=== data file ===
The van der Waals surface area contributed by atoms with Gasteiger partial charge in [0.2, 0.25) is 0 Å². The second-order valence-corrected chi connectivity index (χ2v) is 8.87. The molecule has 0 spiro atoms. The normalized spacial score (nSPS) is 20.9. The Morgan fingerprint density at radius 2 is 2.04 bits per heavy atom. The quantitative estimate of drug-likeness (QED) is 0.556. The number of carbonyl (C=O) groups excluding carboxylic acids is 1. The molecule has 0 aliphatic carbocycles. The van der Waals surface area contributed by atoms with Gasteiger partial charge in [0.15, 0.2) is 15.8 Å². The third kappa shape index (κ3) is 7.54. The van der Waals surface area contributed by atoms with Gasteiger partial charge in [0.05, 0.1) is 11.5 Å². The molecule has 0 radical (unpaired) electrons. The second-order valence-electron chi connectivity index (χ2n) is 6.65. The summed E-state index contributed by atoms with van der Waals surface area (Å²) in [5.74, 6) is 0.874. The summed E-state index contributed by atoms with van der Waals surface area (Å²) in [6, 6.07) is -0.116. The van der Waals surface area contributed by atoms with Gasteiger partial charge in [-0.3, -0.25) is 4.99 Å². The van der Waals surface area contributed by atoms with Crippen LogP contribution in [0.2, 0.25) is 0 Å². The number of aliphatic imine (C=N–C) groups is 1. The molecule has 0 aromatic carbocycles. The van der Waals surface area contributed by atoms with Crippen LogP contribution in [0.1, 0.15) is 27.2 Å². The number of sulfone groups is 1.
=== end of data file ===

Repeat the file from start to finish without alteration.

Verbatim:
The van der Waals surface area contributed by atoms with Gasteiger partial charge in [0.2, 0.25) is 0 Å². The second-order valence-corrected chi connectivity index (χ2v) is 8.87. The molecule has 0 spiro atoms. The normalized spacial score (nSPS) is 20.9. The Morgan fingerprint density at radius 2 is 2.04 bits per heavy atom. The quantitative estimate of drug-likeness (QED) is 0.556. The number of carbonyl (C=O) groups excluding carboxylic acids is 1. The molecule has 0 aliphatic carbocycles. The van der Waals surface area contributed by atoms with Gasteiger partial charge in [0.15, 0.2) is 15.8 Å². The third kappa shape index (κ3) is 7.54. The van der Waals surface area contributed by atoms with Gasteiger partial charge in [0.05, 0.1) is 11.5 Å². The molecule has 0 radical (unpaired) electrons. The second-order valence-electron chi connectivity index (χ2n) is 6.65. The summed E-state index contributed by atoms with van der Waals surface area (Å²) in [5.74, 6) is 0.874. The summed E-state index contributed by atoms with van der Waals surface area (Å²) in [6, 6.07) is -0.116. The van der Waals surface area contributed by atoms with Gasteiger partial charge in [-0.3, -0.25) is 4.99 Å². The van der Waals surface area contributed by atoms with Crippen LogP contribution in [0.2, 0.25) is 0 Å². The number of aliphatic imine (C=N–C) groups is 1. The molecule has 0 aromatic carbocycles. The van der Waals surface area contributed by atoms with Crippen LogP contribution in [0.1, 0.15) is 27.2 Å². The number of sulfone groups is 1.